New rumble strips installed in ‘hot spot’ area as Las Vegas officials try to curb illegal street racing
LAS VEGAS, Nev. (FOX5) - It has been nearly a year since the Las Vegas Metropolitan Police Department announced a new task force to crack down on reckless drivers here in the valley including illegal street racers.
It has been a problem we’ve seen countless times in our area. Metro teamed up with Clark County commissioners and NDOT to battle the issue. The solution is the first of its kind in the state.
Metro has deemed the intersection of US 93 and Grand Valley Parkway as a hot spot for illegal street racing and now rumble strips have been implemented by NDOT.
Essentially, what they do is force cars to slow down and create an uncomfortable drive.
“It is a growing trend that has to be stopped,” said a Metro police officer.
Tire marks from trick driving, trash and glass bottles can be seen at the US 93 and Grand Valley Parkway intersection from the illegal acts.
“And it’s all for social media,” said LVMPD traffic intervention officer Mike Thiele. “How many followers they have and how much their tires can smoke.”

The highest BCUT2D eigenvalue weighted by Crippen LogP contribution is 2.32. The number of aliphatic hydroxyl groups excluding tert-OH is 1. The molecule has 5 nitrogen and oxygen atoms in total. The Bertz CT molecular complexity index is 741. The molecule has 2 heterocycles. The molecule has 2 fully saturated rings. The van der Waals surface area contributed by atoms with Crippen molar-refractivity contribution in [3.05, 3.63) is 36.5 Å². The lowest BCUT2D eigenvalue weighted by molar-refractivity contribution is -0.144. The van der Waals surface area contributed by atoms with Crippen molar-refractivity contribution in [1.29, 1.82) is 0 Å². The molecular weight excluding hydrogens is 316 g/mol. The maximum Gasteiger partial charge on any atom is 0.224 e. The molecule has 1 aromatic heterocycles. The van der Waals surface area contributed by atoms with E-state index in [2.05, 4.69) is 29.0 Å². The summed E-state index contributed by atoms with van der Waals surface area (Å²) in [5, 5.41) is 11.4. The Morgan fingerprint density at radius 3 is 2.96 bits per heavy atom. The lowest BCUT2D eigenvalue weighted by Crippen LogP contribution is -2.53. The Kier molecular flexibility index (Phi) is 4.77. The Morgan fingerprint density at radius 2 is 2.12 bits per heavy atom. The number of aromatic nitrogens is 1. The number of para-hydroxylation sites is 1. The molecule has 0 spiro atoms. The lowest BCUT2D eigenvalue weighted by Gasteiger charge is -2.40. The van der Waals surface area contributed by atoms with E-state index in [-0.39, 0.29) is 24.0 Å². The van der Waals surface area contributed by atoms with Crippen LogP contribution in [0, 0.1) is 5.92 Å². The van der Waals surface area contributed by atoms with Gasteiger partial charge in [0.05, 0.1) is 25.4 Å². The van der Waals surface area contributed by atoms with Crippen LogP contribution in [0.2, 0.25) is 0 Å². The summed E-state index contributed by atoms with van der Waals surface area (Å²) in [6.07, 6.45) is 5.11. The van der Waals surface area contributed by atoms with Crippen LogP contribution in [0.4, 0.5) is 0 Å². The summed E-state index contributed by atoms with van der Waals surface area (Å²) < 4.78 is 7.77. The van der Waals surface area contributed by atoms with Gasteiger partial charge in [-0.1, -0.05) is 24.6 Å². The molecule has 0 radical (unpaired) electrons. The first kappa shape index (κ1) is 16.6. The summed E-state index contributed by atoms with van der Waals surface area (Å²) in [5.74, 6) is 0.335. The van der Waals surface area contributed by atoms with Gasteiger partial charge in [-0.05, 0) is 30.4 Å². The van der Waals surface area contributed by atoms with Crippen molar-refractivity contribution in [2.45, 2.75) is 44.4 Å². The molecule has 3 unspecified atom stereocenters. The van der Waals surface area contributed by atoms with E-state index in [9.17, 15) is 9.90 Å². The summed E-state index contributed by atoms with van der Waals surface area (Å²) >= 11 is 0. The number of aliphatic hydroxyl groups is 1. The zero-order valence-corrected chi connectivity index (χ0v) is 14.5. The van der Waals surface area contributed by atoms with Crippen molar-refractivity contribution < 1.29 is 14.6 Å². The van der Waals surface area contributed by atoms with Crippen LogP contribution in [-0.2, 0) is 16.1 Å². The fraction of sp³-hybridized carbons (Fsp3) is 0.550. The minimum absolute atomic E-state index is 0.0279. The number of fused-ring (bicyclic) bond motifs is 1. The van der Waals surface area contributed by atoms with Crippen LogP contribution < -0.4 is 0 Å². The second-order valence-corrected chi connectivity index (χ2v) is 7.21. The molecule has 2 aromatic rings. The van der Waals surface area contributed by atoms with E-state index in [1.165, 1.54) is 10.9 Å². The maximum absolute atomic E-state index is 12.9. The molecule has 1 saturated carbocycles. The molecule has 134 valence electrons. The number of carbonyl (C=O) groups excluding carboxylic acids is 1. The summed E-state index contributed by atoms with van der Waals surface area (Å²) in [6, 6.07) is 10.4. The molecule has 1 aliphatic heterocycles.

LVMPD, NDOT, and Clark County officials partnering to combat illegal street racing by implementing the rumble strips.
“Came up with a design based on how much radius it would take for a car to spin at a high rate of speed,” said Engineer for NDOT Mario Gomez.
“It is going to do some major damage to the tread of their tires,” said a Metro officer. “It is going to reduce and hopefully deter these racers from coming out here and doing this.”
The effort to do this also came after truck drivers working for a nearby oil company said they were being harassed.
“Stopped transporting fuel from here because our drivers were scared,” said chief legal officer for Rebel oil company Maryls McGrew. “There were reports of people jumping on the vehicles and slashing tires.”
Since Metro’s RAID team was put into place a year ago it has made 170 arrests, issued 214 citations, towed 210 vehicles and recovered several firearms.
It is also working with the DMV to crack down on modified cars.
“These drivers will have to change or reverse those modifications on their vehicle before they can take them on the roadway again,” said a Metro officer.
Metro explained how they plan to determine if these rumble strips will be a success.
“The RAID detail will be monitoring this area, specifically to make sure they know we are not going to put up with this anymore,” said Thiele.
Metro said if the rumble strips prove to be a success, we could see more implemented in other hot spot areas across the county.
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